Help me transition from civil litigation to corporate
November 20, 2018 10:17 PM   Subscribe

I'm a paralegal at a large law firm in Chicago. I've been with the same firm for over ten years and I would like to find paralegal work that doesn't require me to keep track of billable hours.

I've been looking at job postings for corporate paralegals and I know I can do the work but I don't have the necessary experience. How would I go about getting it? Do I just apply for corporate jobs and hope the employer is willing to train? Are there courses I can take? I do have a paralegal certificate and I know I took a course in corporate law but that was over a decade ago and I haven't really retained any of that information. Would doing temp paralegal work be a good way to get the experience? If I decided to go into real estate law, would taking a real estate course be helpful?
posted by Constance Mirabella to Work & Money (7 answers total)
I have a paralegal degree and work in a real estate department. A real estated course of some sort would've been incredibly useful; you would not believe the specialized jargon involved.

I mean. All of law has specialized jargon. But I swear they hauled out some extra thesauri for real estate, took four dozen words related to either legal practices or property rights, and then started to assign definitions at random. For starters, the word "fee" has nothing at all to do with money.

I'm not exactly doing paralegal work; I'm doing doc management and archives/records tech support. (Which is what I wanted to do, and other than the "real estate" part, exactly what I got the degree for, so I'm happy about most of my job.) I had lots of e-discovery experience and a bit of business law experience, and none of it was directly useful for real estate; the processes are just too different. However, if you can do and enjoy document management, it's a growing field; everyone who switched to digital 15 years ago is now drowning in PDFs and using a 12-year-old database to keep track of them.

You may not want to look directly for real estate jobs; instead, look for jobs with companies that own real estate. Any large company with diverse locations - transportation, municipalities, utilities, some universities all can own substantial amount of real estate. Sometimes they don't put "real estate" in the job description, if it's an ancillary role.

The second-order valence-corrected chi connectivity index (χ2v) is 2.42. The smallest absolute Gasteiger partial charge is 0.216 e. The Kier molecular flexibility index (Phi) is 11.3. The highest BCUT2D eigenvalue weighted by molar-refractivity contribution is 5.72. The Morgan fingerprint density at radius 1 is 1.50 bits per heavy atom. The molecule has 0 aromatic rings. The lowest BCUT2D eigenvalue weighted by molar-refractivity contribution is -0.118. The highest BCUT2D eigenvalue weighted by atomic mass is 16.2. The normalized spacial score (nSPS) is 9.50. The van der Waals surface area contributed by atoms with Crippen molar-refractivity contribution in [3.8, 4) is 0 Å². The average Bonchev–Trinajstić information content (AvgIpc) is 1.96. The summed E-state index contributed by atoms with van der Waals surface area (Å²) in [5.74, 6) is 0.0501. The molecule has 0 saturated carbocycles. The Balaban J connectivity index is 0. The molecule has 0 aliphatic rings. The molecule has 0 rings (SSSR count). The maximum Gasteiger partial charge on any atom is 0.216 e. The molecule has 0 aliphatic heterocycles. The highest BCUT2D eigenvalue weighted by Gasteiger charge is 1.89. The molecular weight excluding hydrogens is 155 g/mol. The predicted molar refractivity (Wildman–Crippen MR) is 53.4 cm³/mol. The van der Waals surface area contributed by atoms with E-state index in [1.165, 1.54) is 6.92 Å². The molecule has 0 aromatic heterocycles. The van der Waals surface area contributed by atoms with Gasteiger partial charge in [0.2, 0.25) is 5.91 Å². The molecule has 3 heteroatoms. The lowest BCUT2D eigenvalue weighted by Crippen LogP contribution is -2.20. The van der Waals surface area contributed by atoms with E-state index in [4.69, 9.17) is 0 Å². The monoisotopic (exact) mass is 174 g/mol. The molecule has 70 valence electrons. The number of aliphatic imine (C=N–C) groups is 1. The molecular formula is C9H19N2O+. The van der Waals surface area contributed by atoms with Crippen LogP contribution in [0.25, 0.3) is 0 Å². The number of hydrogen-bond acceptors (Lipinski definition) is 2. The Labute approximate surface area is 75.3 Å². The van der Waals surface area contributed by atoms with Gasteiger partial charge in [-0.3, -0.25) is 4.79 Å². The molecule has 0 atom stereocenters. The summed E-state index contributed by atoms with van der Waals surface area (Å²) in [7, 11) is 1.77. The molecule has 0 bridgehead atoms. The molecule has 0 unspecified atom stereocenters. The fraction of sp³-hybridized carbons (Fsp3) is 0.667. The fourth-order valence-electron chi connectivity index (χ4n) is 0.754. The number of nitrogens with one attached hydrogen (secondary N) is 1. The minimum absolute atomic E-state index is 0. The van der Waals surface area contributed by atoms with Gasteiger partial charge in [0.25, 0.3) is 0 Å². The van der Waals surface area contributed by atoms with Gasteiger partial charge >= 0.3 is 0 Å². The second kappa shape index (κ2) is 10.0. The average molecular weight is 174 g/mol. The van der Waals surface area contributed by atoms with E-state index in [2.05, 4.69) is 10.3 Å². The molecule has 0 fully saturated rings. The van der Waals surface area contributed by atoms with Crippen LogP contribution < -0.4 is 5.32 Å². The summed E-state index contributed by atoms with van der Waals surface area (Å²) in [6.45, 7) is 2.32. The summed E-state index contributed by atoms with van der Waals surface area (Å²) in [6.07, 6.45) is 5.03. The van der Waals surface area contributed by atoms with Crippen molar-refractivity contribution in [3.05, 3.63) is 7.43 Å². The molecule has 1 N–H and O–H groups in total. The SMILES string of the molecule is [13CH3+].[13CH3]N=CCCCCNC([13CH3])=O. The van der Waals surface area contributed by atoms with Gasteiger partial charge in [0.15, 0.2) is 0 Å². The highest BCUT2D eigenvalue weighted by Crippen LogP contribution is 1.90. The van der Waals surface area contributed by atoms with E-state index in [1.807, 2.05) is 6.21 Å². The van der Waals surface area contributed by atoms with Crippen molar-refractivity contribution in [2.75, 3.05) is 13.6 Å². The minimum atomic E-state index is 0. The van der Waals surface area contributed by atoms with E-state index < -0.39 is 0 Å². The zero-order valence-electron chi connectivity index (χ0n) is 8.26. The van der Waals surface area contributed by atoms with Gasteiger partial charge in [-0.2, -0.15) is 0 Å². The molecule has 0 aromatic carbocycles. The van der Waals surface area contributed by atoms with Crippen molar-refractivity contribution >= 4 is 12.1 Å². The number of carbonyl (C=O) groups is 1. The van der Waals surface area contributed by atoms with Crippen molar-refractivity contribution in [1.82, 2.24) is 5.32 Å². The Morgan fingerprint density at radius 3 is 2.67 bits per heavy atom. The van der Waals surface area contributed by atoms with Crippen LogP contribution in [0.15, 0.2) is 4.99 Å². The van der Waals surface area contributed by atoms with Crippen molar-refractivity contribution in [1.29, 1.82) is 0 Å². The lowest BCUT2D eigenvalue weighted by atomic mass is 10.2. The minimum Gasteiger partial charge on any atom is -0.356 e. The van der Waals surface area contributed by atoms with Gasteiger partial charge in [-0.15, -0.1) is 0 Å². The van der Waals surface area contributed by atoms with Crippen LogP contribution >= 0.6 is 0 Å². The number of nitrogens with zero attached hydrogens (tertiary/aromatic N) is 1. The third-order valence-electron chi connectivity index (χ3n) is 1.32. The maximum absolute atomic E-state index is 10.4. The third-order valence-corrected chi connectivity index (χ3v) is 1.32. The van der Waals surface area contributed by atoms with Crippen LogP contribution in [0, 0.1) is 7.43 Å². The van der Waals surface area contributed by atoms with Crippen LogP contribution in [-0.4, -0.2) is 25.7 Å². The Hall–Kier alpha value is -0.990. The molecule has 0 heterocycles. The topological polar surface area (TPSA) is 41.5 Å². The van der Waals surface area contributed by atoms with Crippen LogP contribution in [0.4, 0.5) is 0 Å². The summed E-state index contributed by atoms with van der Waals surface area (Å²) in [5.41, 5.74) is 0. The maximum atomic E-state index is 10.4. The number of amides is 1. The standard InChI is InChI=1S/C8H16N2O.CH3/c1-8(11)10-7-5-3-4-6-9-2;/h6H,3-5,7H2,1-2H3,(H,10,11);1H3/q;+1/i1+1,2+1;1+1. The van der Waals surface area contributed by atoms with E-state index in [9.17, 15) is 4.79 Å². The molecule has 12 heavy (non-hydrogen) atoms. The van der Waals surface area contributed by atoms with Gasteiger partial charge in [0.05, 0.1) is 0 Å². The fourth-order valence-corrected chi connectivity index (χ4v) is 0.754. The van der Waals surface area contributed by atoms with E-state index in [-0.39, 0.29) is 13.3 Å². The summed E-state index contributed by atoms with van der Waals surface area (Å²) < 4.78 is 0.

posted by ErisLordFreedom at 10:48 PM on November 20, 2018

IANAP, but have done work for both private and corporate attorneys in the Chicago area, several years ago. My favorite of these jobs was at Motorola Corporate, in their patent office. Not sure if they hire paralegals, but an Indeed search for intellectual property paralegals turns up some interesting postings. The work was totally different than family or criminal law, and much more interesting, no billable hours, as it was in-house.
posted by Marie Mon Dieu at 3:09 AM on November 21, 2018

When you say you're looking for corporate work, do you mean as an in-house paralegal? Or as a law firm paralegal in corporate law? Things may be different in Chicago, but here in NYC paralegals at most law firms bill their hours whether it's in litigation, labor, bankruptcy, corporate, real estate, tax, t&e or whatever.
posted by slkinsey at 5:02 AM on November 21, 2018

Just as an aside, I am in-house counsel at a huge company, and until recently we still had billable hours. So don’t make the assumption that working for a corporation automatically means that you don’t have to track your time or that you won’t have billable hours requirements - make sure you ask.
posted by amro at 6:57 AM on November 21, 2018

If you work in the legal department at a public agency, you won't have to track billable hours. The transit agency I work for has a full legal department including a number of paralegals--the hours are 9-5 as well and benefits are great--most of the attorneys who work for us came because of the better quality of life while still receiving market-rate pay.
posted by agatha_magatha at 7:47 AM on November 21, 2018

Confirming comments from others that some corporate and governmental require their in-house counsel folks to keep billable hours. It isn't nearly as detailed as their outside counsel requirements, but I've definitely heard client-side folks sighing about this.
posted by joyceanmachine at 8:24 AM on November 21, 2018

You don't have to track billable hours in immigration law (at least, I didn't at the immigration firm I worked at as a paralegal) - on the other hand, when I left immigration for civil litigation, my salary literally doubled, and I think that's the general trend. Seconding that public agencies might be a nice balance in terms of being paid well but not tracking time - my friend works at a state agency and always leaves at 5, doesn't work weekends, gets state holidays off, and doesn't have to track time.

(I like my current job but my least favorite part of it is the timekeeping)
posted by Aubergine at 11:14 AM on November 21, 2018

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